Is there anyone among us – canine behaviorist, dog trainer, rescuer, foster owner, breeder, shelter director, pet lover or county official – who is so qualified to judge a dog’s so-called aggressive behavior that his word alone is good enough, even if that word means death? I would think not.
But what about cases where the dog’s behavior has been judged by two or three individuals – will any two or three individuals do or should they bring specific qualifications to the table? For example, what if one breeder, one pet lover and one county official all agreed a dog should be killed due to behavior – is that acceptable?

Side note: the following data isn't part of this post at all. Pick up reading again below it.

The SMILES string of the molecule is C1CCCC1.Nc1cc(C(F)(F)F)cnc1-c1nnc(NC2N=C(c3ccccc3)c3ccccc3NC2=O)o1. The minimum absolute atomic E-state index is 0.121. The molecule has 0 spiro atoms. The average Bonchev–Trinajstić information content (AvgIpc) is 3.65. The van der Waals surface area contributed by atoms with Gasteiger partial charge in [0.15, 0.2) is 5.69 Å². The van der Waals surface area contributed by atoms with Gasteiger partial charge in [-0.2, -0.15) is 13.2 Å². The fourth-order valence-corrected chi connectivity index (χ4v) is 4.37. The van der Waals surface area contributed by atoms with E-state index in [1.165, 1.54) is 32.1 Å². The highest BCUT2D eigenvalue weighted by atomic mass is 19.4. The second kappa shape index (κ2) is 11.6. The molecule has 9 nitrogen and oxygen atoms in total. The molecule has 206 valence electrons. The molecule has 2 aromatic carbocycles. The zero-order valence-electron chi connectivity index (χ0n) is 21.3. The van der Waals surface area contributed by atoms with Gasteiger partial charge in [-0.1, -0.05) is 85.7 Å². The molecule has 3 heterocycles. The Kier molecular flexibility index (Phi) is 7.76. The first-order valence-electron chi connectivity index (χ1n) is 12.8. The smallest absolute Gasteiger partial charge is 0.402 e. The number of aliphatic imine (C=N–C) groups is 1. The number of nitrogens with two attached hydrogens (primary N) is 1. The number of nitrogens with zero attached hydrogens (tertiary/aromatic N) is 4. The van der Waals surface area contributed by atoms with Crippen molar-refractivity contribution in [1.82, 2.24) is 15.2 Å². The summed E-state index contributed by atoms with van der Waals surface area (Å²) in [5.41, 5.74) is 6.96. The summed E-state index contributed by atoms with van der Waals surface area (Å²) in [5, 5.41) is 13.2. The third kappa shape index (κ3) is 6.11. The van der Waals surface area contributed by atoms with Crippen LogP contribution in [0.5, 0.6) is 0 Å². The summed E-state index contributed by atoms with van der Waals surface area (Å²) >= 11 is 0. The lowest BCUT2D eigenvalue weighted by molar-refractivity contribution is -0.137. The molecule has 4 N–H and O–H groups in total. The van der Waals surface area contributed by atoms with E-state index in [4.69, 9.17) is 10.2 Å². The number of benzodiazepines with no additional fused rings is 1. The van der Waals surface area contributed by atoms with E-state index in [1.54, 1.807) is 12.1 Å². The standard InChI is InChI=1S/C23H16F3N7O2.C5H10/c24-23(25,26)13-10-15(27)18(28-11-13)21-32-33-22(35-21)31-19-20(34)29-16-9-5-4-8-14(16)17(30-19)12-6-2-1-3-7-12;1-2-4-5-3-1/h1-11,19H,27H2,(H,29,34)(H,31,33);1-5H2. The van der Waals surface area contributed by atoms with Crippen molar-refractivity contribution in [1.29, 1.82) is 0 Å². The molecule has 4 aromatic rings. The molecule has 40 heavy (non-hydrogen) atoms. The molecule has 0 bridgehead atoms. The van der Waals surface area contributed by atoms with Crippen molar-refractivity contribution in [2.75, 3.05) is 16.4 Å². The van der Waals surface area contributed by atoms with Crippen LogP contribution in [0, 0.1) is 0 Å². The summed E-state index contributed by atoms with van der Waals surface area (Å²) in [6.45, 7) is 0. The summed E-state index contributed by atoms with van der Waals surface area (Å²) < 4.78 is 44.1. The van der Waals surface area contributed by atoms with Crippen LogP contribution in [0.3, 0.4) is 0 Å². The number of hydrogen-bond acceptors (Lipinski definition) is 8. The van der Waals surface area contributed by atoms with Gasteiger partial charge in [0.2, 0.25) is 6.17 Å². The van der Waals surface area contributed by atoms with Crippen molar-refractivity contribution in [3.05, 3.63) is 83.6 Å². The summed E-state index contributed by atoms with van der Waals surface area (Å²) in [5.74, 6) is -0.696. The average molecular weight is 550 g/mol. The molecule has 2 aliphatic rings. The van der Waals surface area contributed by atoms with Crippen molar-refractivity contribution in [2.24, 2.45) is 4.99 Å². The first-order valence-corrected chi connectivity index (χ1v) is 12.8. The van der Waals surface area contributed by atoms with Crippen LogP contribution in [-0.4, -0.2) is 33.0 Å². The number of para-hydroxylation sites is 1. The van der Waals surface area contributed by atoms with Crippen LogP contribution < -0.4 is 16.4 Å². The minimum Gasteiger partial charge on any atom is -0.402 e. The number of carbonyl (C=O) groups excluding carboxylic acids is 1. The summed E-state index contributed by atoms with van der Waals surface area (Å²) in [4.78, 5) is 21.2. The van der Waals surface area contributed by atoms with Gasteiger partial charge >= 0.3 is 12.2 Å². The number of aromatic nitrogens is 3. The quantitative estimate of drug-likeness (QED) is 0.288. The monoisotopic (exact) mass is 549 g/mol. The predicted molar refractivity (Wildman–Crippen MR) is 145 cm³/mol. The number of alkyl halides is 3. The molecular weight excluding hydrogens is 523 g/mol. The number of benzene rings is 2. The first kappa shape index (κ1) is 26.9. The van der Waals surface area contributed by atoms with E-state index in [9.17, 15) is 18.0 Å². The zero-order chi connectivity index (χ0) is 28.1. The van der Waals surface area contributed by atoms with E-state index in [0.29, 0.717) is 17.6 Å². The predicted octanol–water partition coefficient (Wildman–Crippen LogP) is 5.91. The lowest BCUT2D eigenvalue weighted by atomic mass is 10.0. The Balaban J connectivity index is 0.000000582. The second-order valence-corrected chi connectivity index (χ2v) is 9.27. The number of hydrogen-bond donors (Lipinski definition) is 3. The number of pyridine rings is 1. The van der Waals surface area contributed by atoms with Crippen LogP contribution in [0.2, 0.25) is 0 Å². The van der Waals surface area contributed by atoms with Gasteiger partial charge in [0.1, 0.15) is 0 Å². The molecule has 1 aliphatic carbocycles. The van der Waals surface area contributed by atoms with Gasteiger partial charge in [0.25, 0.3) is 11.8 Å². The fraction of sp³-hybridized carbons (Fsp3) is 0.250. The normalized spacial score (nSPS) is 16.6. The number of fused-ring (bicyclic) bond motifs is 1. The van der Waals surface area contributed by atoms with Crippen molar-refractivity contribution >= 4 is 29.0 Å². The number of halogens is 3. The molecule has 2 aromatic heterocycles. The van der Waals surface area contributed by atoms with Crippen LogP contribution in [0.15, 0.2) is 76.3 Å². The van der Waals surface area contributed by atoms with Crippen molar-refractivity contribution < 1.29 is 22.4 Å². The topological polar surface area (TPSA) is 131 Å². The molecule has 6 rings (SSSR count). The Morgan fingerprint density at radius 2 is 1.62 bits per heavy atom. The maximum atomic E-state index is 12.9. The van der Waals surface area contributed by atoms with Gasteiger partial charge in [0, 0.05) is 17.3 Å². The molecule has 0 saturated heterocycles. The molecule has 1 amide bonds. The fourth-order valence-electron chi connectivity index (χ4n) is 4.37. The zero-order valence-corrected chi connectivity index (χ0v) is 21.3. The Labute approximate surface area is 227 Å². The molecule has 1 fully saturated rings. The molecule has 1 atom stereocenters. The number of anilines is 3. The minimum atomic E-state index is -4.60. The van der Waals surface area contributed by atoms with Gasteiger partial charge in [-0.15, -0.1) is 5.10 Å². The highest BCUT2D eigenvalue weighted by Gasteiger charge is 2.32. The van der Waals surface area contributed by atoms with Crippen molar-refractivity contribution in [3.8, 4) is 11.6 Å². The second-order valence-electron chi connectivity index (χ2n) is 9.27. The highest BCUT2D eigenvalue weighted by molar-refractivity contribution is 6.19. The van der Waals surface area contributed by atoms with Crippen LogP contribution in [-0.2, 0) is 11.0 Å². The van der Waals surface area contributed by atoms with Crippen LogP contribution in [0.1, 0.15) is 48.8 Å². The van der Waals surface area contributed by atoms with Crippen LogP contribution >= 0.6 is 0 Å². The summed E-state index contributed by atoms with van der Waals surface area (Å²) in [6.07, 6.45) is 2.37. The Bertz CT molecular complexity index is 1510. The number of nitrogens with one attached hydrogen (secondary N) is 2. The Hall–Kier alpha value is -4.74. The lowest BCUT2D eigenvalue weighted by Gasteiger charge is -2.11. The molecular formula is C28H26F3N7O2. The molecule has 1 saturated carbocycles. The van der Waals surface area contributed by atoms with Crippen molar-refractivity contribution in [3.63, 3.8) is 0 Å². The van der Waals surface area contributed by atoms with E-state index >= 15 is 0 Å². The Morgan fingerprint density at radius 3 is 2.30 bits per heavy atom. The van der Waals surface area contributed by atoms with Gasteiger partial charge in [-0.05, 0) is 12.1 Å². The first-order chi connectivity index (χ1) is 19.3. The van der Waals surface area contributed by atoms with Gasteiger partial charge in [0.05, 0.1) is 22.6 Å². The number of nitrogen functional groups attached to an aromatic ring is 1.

What about alternatives to death – for example an offer of evaluation by an accredited behaviorist and possible sanctuary placement based upon the behaviorist’s recommendation – should such alternatives ever be ignored when the dog has a death sentence hanging over him? If a reasonable alternative is ignored by a rescue group or shelter when killing a so-called dangerous dog, can that group truthfully call itself no kill?
Keep in mind as you answer that there are many different types of dogs who get labeled “aggressive” by rescue groups, shelters and individuals including:
- Dogs who have no bite history of any kind
- Dogs who have attacked other animals but never a human
- Dogs who are fearful and snappy in a shelter environment
- Dogs who have bitten a person (or people) resulting in varying degrees of injury
In other words, not all “aggressive” dogs are equal.